Rejoice, Ye Sufferers of Sickness, Whether of Space, Car, or Sea! NASA Has Your Back

The space agency is developing a nasal spray to ease motion sickness.

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Water filters. Cordless tools. Shoe insoles. The list of life-improving products developed at NASA is long and nerdy and wonderful. And it is, wonderfully and nerdily, about to add a new item: a nasal spray that fights motion sickness.

Yes. Rejoice, ye sufferers of sickness, whether of space or car or sea! NASA has your back.

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Motion sickness, of course, is a long-standing problem for astronauts -- particularly those on the space station, who spend much of their time flipping and flopping in the stomach-tossing environs of zero gravity. And NASA researchers have found that nasal sprays can work much more quickly -- and much more reliably -- than other methods to mitigate space's stomach-churning effects. So the agency has contracted with a Epiomed, a California-based pharmaceutical firm, to develop a nasal spray that will fight motion sickness. Because the team-up makes sense! And because you can't spell "nasal" without NASA.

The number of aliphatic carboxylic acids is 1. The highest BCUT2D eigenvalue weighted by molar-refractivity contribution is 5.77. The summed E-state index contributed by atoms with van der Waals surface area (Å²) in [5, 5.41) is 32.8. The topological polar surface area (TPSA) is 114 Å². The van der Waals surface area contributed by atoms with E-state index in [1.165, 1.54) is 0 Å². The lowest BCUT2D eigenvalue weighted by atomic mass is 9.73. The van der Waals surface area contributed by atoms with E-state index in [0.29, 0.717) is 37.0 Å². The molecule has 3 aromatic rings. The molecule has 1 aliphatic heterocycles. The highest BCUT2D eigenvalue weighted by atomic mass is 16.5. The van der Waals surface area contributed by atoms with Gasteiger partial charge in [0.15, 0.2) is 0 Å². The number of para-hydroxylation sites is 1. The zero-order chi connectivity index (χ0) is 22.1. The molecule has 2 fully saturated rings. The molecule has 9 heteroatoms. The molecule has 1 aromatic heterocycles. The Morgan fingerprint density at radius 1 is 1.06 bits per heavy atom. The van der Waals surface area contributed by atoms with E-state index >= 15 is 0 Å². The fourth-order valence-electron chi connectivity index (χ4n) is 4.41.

NASA and Epiomed will initially collaborate on clinical trials and work together to ensure that their products are meeting FDA regulations. The agency will then transfer sponsorship of future trials and approvals to Epiomed.

And here's the good news for the Earth-bound: Epiomed is planning to commercialize whatever nose-born stomach-soother emerges from the collaboration. Soon, if all goes according to plan, we'll all be able to end motion sickness with a spray. And we'll all have NASA to thank for it. 

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Megan Garber is a staff writer at The Atlantic. She was formerly an assistant editor at the Nieman Journalism Lab, where she wrote about innovations in the media.

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